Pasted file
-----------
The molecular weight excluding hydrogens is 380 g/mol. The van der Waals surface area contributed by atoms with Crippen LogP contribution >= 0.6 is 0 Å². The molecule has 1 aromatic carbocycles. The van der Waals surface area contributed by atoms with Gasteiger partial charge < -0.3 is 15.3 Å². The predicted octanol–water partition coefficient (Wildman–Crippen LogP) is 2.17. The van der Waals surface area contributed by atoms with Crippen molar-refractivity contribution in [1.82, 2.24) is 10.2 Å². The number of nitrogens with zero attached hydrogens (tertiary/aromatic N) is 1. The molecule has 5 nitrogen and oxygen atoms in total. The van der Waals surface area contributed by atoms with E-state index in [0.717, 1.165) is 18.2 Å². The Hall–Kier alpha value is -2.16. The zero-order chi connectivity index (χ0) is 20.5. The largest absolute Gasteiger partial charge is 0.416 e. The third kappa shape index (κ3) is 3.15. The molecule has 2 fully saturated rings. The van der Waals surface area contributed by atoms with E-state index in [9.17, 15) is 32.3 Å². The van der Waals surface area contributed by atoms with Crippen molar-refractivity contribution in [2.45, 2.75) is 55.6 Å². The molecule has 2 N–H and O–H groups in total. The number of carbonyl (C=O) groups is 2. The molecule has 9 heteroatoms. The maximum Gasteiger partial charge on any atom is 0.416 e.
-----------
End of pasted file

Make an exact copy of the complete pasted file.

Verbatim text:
The molecular weight excluding hydrogens is 380 g/mol. The van der Waals surface area contributed by atoms with Crippen LogP contribution >= 0.6 is 0 Å². The molecule has 1 aromatic carbocycles. The van der Waals surface area contributed by atoms with Gasteiger partial charge < -0.3 is 15.3 Å². The predicted octanol–water partition coefficient (Wildman–Crippen LogP) is 2.17. The van der Waals surface area contributed by atoms with Crippen molar-refractivity contribution in [1.82, 2.24) is 10.2 Å². The number of nitrogens with zero attached hydrogens (tertiary/aromatic N) is 1. The molecule has 5 nitrogen and oxygen atoms in total. The van der Waals surface area contributed by atoms with E-state index in [0.717, 1.165) is 18.2 Å². The Hall–Kier alpha value is -2.16. The zero-order chi connectivity index (χ0) is 20.5. The largest absolute Gasteiger partial charge is 0.416 e. The third kappa shape index (κ3) is 3.15. The molecule has 2 fully saturated rings. The van der Waals surface area contributed by atoms with E-state index in [9.17, 15) is 32.3 Å². The van der Waals surface area contributed by atoms with Crippen molar-refractivity contribution in [2.45, 2.75) is 55.6 Å². The molecule has 2 N–H and O–H groups in total. The number of carbonyl (C=O) groups is 2. The molecule has 9 heteroatoms. The maximum Gasteiger partial charge on any atom is 0.416 e.